To Every Thing, There is a Season … Preparing Garden & Shed for Winter Part One: Bulbs & Tubers

Cleaning and Preparing Pots & Tools for Winter Storage

Most years, by the time sleet and snow begin to fall, both my garden and home are well prepared for winter. By mid-November, my firewood is stacked, dahlias are boxed up, spring-blooming bulbs are planted and vegetable beds are neatly mulched with chopped leaves and clean straw. But this season’s early snow really took me by surprise. Even in New England, where we’re known for our unpredictable weather, who expects two feet of snow before Halloween? And now —with white drifts covering much of the garden— even though I’m actually well ahead of schedule, it suddenly feels as if I’ve fallen far behind. It’s only the first week of November, and I still have many chores to finish up! Fortunately —with frost-free ground and daytime temperatures in the high 50s— the snow is quickly receding!

Out go the bulbs (I’m planting extra Tulips this year — including long-standing favorites: Queen of the Night & Apricot Beauty— just for cutting)

I plant a large number of bulbs every fall, both for myself and for my garden design clients. Some early bloomers, like Galanthus, Eranthus and Erythronium for example, need extra time to settle in and are planted in late summer or very early autumn (or even better, in the case of Galanthus, transplanted in-the-green, after blooming). But I find that other springtime favorites —especially tulips and daffodils— perform best when planted in cooler soil, after a hard frost. Of course for some of us in the northeast, the first killing frost came in the form of a snow storm this year. That really threw a monkey wrench in my schedule! But no matter, there’s still plenty of time. In the next few weeks I’ll be digging more holes than my resident squirrels; planting daffodils, tulips and anything else I find on sale, until the ground freezes! In small spaces —or for dramatic effect— I often plant bulbs in layers (click here to see how), and I also buy extra bulbs to chill and force later on in winter (click here for tutorial).

And in come the Dahlias. Sweet dreams, my beauties …

In my cold climate, another unfinished garden chore, lifting and boxing up tender Dahlia tubers, needs to be completed over the next couple of weeks. Usually, I pull Dahlias two weeks after the frost, when their foliage has completely withered. But this season, my Dahlias were still blooming in late October, right up until the first snow (and if they could, I’m sure the Dahlias would be telling you that this year’s weather was all very strange and confusing). Yesterday I cut away the blackened remains of my beloved Karma Choc, Ferncliff Illusion, and other favorite Dahlias, and began lifting them (gently now, with fingertips and a bit of assistance from a trowel) from their pots. After shaking soil from Dahlias, I rinse and air dry the tubers for a day before nestling them into newspaper-lined cardboard boxes, filled with damp cedar shavings (I’ve stopped using peat moss for enviromental reasons). Once boxed up, I put my Dahlias to sleep on shelves in a cool, but not freezing part of my cellar (somewhere around 45 degrees is good).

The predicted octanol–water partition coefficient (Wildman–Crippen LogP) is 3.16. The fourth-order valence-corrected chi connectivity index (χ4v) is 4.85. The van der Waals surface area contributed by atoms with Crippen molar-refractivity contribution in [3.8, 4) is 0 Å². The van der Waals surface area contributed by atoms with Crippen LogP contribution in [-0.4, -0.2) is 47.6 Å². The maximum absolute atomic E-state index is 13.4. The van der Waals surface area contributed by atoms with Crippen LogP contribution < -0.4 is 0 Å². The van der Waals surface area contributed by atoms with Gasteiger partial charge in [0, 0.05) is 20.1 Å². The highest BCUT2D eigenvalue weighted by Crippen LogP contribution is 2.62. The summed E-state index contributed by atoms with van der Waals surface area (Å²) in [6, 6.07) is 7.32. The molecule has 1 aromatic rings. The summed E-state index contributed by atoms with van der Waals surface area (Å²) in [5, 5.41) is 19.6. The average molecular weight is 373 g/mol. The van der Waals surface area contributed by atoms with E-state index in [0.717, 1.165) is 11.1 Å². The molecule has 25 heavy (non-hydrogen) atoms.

And so now, I’m off to plant spring-blooming bulbs for my clients. Have you ever known a gardener to say that they planted too many? Impossible!

Although I’m Sad to See Many Things Go, There’s an Undeniable Beauty to Stark and Skeletal Winter

Canadian Geese on Departure

A Confetti Display of Leaves and Seeds in Melting Snow

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6 Replies to “To Every Thing, There is a Season … Preparing Garden & Shed for Winter Part One: Bulbs & Tubers”

  1. Michaela

    @ Donna – I recommend storing tuberous Begonias in a similar manner (boxed in a non-freezing part of a cellar or similar place), but prefer dry cedar or other shavings, as opposed to the slightly moistened mix I use for Dahlias. I store Gladiolas flat, in old shirt boxes. In all cases, consistent temperature (40-50 degree range) and some ventilation is important. Sweet dreams! M

  2. Jane Rexing

    What else can be used to store tubers if you do not have cedar shavings? Is perlite okay? This is my first season to grow dahlias and attempt to store them.

  3. Michaela

    @ Jane – I’m so glad you are experimenting with Dahlias. I think they are so beautiful and rewarding (they can be easily divided to make more tubers!). If you don’t have cedar shavings or other kind of wood shavings or sawdust (like the kind used in gerbil cages), I would suggest clean, slightly dampened sand (you can find this in hardware stores or big box home centers). You can use peat moss, but I have stopped due to the fact that this natural resources is becoming depleted. I would not use perlite, and never soil. Some gardeners store them bone dry, but I do not recommend this. I prefer a slightly humid environment for Dahlia bulbs. Hope this is helpful, and please feel free to leave more questions! I hope to write more, as time permits. xo M

  4. emily

    Thank you for the Dahlia tips. Want to tell you how much I love your website. I don’t always comment, but I come here once or twice a week and I just enjoy it so much. Emily.

  5. Michaela

    @ Emily – How sweet of you to leave such a lovely comment! I always love hearing from readers, and it’s so rewarding to know that you are following along, enjoying the blog and finding something helpful here and there. xo Michaela

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